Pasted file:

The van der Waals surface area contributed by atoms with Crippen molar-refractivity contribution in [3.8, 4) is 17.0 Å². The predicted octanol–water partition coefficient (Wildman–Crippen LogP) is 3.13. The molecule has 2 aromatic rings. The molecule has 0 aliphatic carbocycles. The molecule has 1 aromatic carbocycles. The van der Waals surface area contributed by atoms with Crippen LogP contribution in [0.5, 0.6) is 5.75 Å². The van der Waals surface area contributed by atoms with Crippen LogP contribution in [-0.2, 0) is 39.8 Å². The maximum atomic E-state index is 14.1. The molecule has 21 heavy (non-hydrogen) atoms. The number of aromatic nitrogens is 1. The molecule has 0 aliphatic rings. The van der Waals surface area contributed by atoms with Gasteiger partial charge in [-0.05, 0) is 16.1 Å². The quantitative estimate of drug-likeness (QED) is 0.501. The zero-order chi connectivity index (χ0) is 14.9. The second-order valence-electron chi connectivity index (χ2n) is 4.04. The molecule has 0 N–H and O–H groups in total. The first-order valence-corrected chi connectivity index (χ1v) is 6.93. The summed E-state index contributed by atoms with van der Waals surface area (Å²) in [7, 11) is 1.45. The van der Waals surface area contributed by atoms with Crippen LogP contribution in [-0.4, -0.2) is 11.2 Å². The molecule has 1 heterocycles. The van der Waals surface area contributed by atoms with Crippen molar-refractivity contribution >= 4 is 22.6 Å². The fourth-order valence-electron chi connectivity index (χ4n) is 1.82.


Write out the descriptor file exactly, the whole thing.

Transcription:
The van der Waals surface area contributed by atoms with Crippen molar-refractivity contribution in [3.8, 4) is 17.0 Å². The predicted octanol–water partition coefficient (Wildman–Crippen LogP) is 3.13. The molecule has 2 aromatic rings. The molecule has 0 aliphatic carbocycles. The molecule has 1 aromatic carbocycles. The van der Waals surface area contributed by atoms with Crippen LogP contribution in [0.5, 0.6) is 5.75 Å². The van der Waals surface area contributed by atoms with Crippen LogP contribution in [-0.2, 0) is 39.8 Å². The maximum atomic E-state index is 14.1. The molecule has 21 heavy (non-hydrogen) atoms. The number of aromatic nitrogens is 1. The molecule has 0 aliphatic rings. The van der Waals surface area contributed by atoms with Gasteiger partial charge in [-0.05, 0) is 16.1 Å². The quantitative estimate of drug-likeness (QED) is 0.501. The zero-order chi connectivity index (χ0) is 14.9. The second-order valence-electron chi connectivity index (χ2n) is 4.04. The molecule has 0 N–H and O–H groups in total. The first-order valence-corrected chi connectivity index (χ1v) is 6.93. The summed E-state index contributed by atoms with van der Waals surface area (Å²) in [7, 11) is 1.45. The van der Waals surface area contributed by atoms with Crippen LogP contribution in [-0.4, -0.2) is 11.2 Å². The molecule has 1 heterocycles. The van der Waals surface area contributed by atoms with Crippen molar-refractivity contribution >= 4 is 22.6 Å². The fourth-order valence-electron chi connectivity index (χ4n) is 1.82.